A moment during the European Researchers Night, 2019. /CNIO
The Centre will open its doors to the public on September 27 to show its commitment to society and promote scientific culture
Madrid joins 370 other European cities to participate in this initiative that seeks to foster new scientific vocations and demonstrate the reality of researchers, which is very unlike their stereotypical image
Tomato! Salt! Pineapple juice! Bacteria! Cells! These are some of the cries that we will hear from the little ones on September 27, during the tenth edition of Researchers’ Night. The Spanish National Cancer Research Centre (CNIO) will bring this Friday cancer researchers and the general public together to celebrate this special night, with the aims of fostering new scientific vocations among the youngest and breaking stereotypes associated with scientists, to show that they are normal people who have an exciting job.
Under the slogan ‘Meet the scientists, become a scientist!‘, attendees will have the experience of doing an experiment with everyday products such as tomatoes, salt, pineapple juice, and dishwasher soap, with which they will learn to extract DNA. They will also have the opportunity to know first-hand how a research centre of excellence such as CNIO is organised, and to chat directly with scientists in a relaxed atmosphere to find out why they chose to dedicate themselves to science and what their day-to-day life looks like.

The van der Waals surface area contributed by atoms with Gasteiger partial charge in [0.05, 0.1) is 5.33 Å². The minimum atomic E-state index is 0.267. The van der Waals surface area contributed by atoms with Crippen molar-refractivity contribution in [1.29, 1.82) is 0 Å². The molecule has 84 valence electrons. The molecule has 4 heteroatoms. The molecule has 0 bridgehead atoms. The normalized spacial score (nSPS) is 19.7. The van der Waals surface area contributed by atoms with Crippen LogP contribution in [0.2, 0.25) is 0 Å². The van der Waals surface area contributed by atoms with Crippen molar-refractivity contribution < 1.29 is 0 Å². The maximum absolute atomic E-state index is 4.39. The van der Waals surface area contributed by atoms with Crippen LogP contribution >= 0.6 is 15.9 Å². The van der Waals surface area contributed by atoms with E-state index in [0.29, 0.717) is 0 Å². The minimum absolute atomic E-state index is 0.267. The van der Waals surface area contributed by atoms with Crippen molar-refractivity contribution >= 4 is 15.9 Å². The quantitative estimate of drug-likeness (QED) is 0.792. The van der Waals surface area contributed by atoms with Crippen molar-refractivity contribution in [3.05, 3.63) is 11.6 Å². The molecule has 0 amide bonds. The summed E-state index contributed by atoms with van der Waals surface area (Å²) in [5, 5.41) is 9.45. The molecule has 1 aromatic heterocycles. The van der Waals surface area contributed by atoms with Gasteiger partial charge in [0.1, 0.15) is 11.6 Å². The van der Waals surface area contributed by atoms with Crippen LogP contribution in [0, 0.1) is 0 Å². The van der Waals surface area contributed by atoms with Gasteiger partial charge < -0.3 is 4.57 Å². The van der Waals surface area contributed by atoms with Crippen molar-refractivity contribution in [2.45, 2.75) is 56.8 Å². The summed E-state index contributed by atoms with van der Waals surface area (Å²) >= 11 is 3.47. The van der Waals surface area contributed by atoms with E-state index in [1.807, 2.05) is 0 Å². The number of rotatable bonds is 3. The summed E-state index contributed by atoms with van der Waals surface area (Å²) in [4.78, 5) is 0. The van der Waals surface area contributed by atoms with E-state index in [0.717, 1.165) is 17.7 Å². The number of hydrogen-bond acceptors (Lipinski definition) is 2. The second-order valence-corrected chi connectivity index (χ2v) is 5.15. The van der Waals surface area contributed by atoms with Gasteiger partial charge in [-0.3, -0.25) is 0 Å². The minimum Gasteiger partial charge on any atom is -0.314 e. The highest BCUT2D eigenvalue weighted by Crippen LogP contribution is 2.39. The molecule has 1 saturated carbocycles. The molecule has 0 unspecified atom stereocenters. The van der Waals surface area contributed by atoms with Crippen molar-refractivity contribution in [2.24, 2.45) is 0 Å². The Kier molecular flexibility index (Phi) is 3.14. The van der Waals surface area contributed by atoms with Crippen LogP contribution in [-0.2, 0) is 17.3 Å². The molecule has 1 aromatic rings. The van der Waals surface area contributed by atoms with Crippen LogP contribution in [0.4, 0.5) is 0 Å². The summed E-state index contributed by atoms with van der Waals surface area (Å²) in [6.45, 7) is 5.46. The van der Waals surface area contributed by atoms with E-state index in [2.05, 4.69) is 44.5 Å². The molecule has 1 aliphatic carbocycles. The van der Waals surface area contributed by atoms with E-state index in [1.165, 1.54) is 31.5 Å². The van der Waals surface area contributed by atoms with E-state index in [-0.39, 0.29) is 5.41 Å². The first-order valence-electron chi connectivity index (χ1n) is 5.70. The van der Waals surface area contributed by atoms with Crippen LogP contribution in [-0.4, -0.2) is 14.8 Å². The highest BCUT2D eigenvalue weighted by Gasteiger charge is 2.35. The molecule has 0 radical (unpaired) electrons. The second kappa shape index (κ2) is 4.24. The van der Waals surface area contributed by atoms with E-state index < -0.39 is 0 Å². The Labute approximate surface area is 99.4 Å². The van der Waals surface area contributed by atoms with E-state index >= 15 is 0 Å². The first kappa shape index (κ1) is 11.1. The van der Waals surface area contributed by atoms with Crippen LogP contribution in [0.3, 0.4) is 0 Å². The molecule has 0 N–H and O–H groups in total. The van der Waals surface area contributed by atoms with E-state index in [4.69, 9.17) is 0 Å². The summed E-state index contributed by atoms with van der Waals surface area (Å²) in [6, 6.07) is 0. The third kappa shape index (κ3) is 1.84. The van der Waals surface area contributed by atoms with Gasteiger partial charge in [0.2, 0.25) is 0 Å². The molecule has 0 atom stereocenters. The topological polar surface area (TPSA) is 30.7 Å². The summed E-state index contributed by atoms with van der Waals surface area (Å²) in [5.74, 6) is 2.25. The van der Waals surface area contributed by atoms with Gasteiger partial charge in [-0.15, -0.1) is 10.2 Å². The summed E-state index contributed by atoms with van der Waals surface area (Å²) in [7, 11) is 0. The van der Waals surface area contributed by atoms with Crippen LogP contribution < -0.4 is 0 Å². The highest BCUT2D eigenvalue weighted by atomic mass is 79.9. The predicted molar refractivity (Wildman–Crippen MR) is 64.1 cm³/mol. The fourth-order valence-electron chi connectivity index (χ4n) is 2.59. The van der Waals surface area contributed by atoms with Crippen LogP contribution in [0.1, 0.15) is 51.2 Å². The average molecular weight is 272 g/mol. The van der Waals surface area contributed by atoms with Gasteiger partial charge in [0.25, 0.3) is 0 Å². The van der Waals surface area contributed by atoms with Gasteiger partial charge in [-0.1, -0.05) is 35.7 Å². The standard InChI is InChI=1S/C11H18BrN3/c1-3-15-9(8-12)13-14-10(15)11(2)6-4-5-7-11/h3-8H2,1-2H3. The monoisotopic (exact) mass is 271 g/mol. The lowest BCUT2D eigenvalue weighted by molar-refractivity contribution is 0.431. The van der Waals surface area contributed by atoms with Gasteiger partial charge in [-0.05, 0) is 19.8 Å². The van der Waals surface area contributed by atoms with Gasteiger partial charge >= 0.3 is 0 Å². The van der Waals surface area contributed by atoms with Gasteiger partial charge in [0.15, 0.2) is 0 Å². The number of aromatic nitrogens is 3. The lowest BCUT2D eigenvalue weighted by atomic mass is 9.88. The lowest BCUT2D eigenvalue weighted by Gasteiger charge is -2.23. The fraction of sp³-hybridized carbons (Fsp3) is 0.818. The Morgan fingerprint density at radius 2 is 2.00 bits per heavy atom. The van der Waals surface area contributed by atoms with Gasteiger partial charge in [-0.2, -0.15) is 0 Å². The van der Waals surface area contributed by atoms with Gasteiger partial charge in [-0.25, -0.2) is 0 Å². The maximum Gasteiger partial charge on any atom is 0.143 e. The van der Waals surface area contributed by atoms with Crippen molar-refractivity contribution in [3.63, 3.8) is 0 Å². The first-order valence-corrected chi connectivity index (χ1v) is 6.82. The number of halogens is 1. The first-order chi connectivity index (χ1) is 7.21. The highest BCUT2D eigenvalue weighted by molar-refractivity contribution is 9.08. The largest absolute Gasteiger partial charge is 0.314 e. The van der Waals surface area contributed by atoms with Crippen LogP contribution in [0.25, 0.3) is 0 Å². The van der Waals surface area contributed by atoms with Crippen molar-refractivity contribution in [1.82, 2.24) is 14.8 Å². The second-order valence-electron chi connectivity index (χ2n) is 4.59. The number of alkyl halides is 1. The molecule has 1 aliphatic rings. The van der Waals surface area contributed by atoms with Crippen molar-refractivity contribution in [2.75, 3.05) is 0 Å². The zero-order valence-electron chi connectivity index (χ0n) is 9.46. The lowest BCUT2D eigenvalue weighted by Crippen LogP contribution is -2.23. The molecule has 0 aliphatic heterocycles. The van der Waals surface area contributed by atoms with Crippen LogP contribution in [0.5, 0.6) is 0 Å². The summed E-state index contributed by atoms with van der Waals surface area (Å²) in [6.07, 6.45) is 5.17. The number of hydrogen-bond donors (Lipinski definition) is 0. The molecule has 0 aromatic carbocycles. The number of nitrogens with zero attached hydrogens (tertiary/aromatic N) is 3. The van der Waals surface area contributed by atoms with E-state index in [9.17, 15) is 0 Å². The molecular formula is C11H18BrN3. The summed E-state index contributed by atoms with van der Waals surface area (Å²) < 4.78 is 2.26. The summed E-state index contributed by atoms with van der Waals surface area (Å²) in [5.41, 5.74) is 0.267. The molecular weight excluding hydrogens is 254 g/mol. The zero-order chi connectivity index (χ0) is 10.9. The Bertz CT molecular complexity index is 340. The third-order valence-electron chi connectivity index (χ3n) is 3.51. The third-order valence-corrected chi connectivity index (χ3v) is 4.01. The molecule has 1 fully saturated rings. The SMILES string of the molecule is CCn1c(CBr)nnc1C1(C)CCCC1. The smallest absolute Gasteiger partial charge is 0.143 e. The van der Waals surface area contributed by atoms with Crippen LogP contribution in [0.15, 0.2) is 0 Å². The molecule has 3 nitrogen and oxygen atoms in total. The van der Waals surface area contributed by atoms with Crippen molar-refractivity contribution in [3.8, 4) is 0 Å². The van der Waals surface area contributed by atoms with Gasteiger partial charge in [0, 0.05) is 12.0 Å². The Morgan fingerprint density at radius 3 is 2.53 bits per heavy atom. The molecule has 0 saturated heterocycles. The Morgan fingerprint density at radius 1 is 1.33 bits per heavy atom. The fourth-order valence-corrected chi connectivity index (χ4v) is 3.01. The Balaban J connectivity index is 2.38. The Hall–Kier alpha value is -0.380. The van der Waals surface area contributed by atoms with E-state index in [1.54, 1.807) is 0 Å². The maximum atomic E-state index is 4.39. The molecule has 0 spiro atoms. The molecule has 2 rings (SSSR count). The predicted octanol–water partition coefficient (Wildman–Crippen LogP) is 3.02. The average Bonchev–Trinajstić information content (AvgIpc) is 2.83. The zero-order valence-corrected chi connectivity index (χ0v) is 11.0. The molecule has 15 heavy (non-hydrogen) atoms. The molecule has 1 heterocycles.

As many as 371 European cities will celebrate this Night simultaneously throughout the continent. In the Community of Madrid, CNIO and 23 other institutions will use this night for raising public awareness of the importance of scientific research. As Jorge Martínez Torrecuadrada of the Crystallography and Protein Engineering Unit and coordinator of the event at the CNIO says, “I think it is especially important to popularise science among people who are still going to school and who are the future of our country, so that they will not have the same misconceptions about science as our current and past generations.”
The interest that this event arouses among the public and scientists can be seen in each edition by the speed with which the visitor capacity is reached – this year, full capacity was reached in half an hour – and the number of researchers who offered to receive participants: this time, more than 40 volunteers will bring science closer to the public through scientific culture, as this is one of the qualities that are in the CNIO’s DNA.
This event also falls within the dissemination strategy of the Centre through the Dean’s Office, together with the Office of Institutional Image and Outreach Activities, and the Women in Science (WISE) Office.
In the Community of Madrid, the European Researchers’ Night is promoted by the Regional Ministry of Education, Youth and Sports and coordinated by the Madri+d Foundation. The Project received funding from the European Union’s Horizon 2020 Research and Innovation Programme under the Marie Sklodowska-Curie actions.